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"Gondorian" by Liz Danforth
General Information
Other namesMen of Gondor, Stone-folk, Stonehouse-folk
OriginsDescendants of the Númenóreans in Gondor[note 1][1][2][3]
AffiliationLast Alliance of Elves and Men, Host of the West
RivalriesBlack Númenóreans, Corsairs of Umbar, Easterlings, Haradrim
LanguagesWestron, Sindarin, Quenya
MembersDenethor, Boromir, Faramir, Imrahil, Borondir
Physical Description
LifespanSee below
GalleryImages of Gondorians

The Gondorians were the inhabitants of Gondor. The Dúnedain of Gondor, also known as the Dúnedain of the South, constituted the ruling class and nobility of Gondor being descendants of the Exiles of Númenor who established the South-Kingdom. The history of the Gondorians is extensively dominated by the actions of the Dúnedain of the South.


Early history

In Númenorean colonies and outposts, such as Belfalas and Pelargir, there were many Faithful, fully or partially of Númenórean blood, who descended from Númenor.[4] The Númenóreans venturing north of Pelargir met Men who had already settled in valleys on either side of the White Mountains, and classified them "Middle Men" due to their friendliness to the West, and recognized as descendants of the Men who abjured the Shadow.[5] There were many men of mingled blood, descended from the Men of the White Mountains during the Dark Years.[6]

Departure from Gondor by Anke Eißmann

After the Downfall of Númenor, the Exiles of Númenor, led by Elendil, established the Realms in Exile. Arriving at the Mouths of Anduin, Elendil's sons, Isildur and Anárion, ascended the great river and founded the realm of Gondor. The colonists welcomed them and allied themselves with the founders of the Kingdoms of the Dúnedain.[4][7] Elendil made the Faithful nobles of his kin who ruled Belfalas "Princes".[2] Even the non-Númenórean peoples, like the Men of the Mountains, swore allegiance to Isildur.[8]

Originally ruled by their High King, the Dúnedain were divided as the Dúnedain of Arnor and the Dúnedain of Gondor, following the death of Isildur (T.A. 2). Isildur had relinquished the rule of Gondor to his nephew Meneldil who became the first King of Gondor to rule in his own right, and so the Gondorians became an independent people.[4][9]

The Men of Gondor were, from the beginning of their history, always more powerful and populous than their northern counterparts, the Men of Arnor, in spite of their borders being impeded in the South and East.[5]

Third Age

As the realm endured, the splendour of the Gondorians grew, until during the reign of Hyarmendacil I (T.A. 1050) it recalled the wealth and majesty of Númenor.[3][9] They built high towers, strong places, and havens of many ships; and many different peoples bowed to the Crown of Gondor.[4]

The Watchful Peace by John Howe

In the later Third Age, the Gondorian blood became much mingled with that of other men, especially the Northmen of Rhovanion. King Eldacar, who himself had Northmannish blood, showed favour to the Northmen who supported him. The Kin-strife led to the loss of many Dúnedain. After his return from exile, many noble houses, including the royal House of Anárion, became more mingled with the blood of "lesser" Men.[3]

The Great Plague decimated the Gondorians with many, including King Telemnar and his kin.[4][3]

After the reign of King Eärnur, royal descendants among the Dúnedain of Gondor had become few and no claimant for the throne could be found of pure Númenórean blood, or whose claim all would accept, and people were afraid of a new Kin-strife that would devastate the kingdom. Thus, by default, Mardil began the line of Ruling Stewards of Gondor.[4][3]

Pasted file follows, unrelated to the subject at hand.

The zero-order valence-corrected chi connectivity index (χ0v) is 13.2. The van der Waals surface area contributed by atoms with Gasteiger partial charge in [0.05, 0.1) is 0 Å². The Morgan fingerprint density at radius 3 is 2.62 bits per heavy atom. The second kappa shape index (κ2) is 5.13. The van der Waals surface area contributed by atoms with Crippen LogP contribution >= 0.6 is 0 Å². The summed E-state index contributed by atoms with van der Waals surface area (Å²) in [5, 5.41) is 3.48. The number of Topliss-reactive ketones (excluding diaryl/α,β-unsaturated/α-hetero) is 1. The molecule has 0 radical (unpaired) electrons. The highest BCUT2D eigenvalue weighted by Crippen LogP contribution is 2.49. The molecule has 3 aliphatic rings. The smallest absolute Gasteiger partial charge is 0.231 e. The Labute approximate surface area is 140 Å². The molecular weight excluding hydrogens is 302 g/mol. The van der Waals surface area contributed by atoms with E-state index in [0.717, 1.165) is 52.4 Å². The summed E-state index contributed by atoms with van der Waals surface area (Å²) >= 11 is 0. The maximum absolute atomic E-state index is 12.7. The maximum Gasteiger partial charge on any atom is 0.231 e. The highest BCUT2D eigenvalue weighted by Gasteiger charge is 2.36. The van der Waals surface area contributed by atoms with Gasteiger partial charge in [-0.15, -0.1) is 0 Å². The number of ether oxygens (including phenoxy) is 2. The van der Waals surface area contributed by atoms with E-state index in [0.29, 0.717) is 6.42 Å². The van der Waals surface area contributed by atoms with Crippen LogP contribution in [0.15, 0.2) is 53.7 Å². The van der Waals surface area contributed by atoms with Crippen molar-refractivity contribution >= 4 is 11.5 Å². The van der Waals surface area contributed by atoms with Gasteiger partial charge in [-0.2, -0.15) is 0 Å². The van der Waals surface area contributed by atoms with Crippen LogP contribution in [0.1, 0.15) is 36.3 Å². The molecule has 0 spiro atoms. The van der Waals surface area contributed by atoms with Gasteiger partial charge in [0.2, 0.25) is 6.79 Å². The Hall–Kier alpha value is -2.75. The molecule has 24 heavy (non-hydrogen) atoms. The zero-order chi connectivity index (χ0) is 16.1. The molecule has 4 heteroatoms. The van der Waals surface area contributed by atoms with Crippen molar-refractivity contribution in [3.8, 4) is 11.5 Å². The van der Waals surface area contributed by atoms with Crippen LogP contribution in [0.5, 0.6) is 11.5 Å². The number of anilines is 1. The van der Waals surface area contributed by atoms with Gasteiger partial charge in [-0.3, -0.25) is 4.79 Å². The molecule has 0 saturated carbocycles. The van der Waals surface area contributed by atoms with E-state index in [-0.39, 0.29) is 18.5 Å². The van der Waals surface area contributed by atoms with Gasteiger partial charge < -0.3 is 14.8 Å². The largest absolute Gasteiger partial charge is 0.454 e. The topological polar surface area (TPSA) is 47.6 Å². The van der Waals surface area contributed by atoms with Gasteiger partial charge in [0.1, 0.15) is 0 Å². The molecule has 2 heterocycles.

During the rule of the Stewards, the remaining Dúnedain of Gondor still defended the passage of the Anduin against the terrors of Minas Morgul and against all the enemies of the West.[4]

By the time of the War of the Ring, most Dúnedain of Gondor lived within Minas Tirith and in the townlands of the Pelennor. Many Dúnedain also lived in the royal lands of Anórien, Ithilien, and Belfalas, and others the southern fiefs, in the high vales of the mountain-borders, in Lossarnach, or further south in Lebennin.[6][7][10]

Later history

Upon the reunification of the Kingdoms of the Dúnedain after the War of the Ring, the Dúnedain were reunited under Aragorn II Elessar, Isildur's Heir, and their glory was restored.[4]


Appearance and Traits

The Gondorians of Númenórean descent were tall, pale-skinned, with dark hair, shining grey eyes, and proud faces.[11][6] They were a proud and noble people, valiant in the face of hardship.[6] The Men of Gondor whose blood is more mingled with the people of the White Mountains (such as those of Lossarnach) were grim-faced, shorter, and somewhat swarthier than many others in Gondor.[6]


In the beginning of their history, the Dúnedain were blessed with a lifespan thrice the life of lesser men, yet this ever-diminished over the course of the Third Age.[12][7] After Gondor's numbers were replenished by lesser Northmen after the Kin-Strife, the mingling did not at first hasten the waning of the Dúnedain, as had been feared, but it still proceeded little by little as it had before.[3]

After the fall of the Kings, the waning was much swifter in Gondor than in Arnor.[12] In fact, Hador the seventh Ruling Steward of Gondor was the last Gondorian to live 150 years and after his time the life-span of those with Númenórean blood waned more rapidly.[13] By the time of the War of the Ring, the lifespan of the Dúnedain of Gondor had waned to little greater than that of lesser men.[14] Only few among the Gondorians passed 100 years with vigour, except in the more pure and noble houses.[14]

Upon the reunification of the Two Kingdoms, the life-span of all Dúnedain (including those of Gondor) was not restored and continued to wane until it became as that of other men.[13]